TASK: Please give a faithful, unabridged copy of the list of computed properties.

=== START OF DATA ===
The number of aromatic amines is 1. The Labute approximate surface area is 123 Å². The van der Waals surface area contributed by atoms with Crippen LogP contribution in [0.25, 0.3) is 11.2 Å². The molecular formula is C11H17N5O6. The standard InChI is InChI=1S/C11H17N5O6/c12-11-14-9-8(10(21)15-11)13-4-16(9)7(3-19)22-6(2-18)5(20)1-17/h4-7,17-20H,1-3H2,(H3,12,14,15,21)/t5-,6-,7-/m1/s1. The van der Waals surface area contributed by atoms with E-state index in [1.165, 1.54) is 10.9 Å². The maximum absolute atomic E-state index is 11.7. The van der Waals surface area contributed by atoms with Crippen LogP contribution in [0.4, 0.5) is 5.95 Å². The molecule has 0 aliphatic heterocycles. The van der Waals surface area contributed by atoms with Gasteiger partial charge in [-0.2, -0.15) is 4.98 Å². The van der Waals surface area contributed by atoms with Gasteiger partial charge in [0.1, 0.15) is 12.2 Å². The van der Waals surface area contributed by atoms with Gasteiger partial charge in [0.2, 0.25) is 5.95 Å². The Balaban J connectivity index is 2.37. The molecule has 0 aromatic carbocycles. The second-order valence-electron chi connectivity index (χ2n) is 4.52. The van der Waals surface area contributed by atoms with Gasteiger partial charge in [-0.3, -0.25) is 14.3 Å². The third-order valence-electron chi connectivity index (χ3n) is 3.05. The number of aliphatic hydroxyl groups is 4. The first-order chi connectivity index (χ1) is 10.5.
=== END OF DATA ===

The number of aromatic amines is 1. The Labute approximate surface area is 123 Å². The van der Waals surface area contributed by atoms with Crippen LogP contribution in [0.25, 0.3) is 11.2 Å². The molecular formula is C11H17N5O6. The standard InChI is InChI=1S/C11H17N5O6/c12-11-14-9-8(10(21)15-11)13-4-16(9)7(3-19)22-6(2-18)5(20)1-17/h4-7,17-20H,1-3H2,(H3,12,14,15,21)/t5-,6-,7-/m1/s1. The van der Waals surface area contributed by atoms with E-state index in [1.165, 1.54) is 10.9 Å². The maximum absolute atomic E-state index is 11.7. The van der Waals surface area contributed by atoms with Crippen LogP contribution in [0.4, 0.5) is 5.95 Å². The molecule has 0 aliphatic heterocycles. The van der Waals surface area contributed by atoms with Gasteiger partial charge in [-0.2, -0.15) is 4.98 Å². The van der Waals surface area contributed by atoms with Gasteiger partial charge in [0.1, 0.15) is 12.2 Å². The van der Waals surface area contributed by atoms with Gasteiger partial charge in [0.2, 0.25) is 5.95 Å². The Balaban J connectivity index is 2.37. The molecule has 0 aromatic carbocycles. The second-order valence-electron chi connectivity index (χ2n) is 4.52. The van der Waals surface area contributed by atoms with Gasteiger partial charge in [-0.3, -0.25) is 14.3 Å². The third-order valence-electron chi connectivity index (χ3n) is 3.05. The number of aliphatic hydroxyl groups is 4. The first-order chi connectivity index (χ1) is 10.5.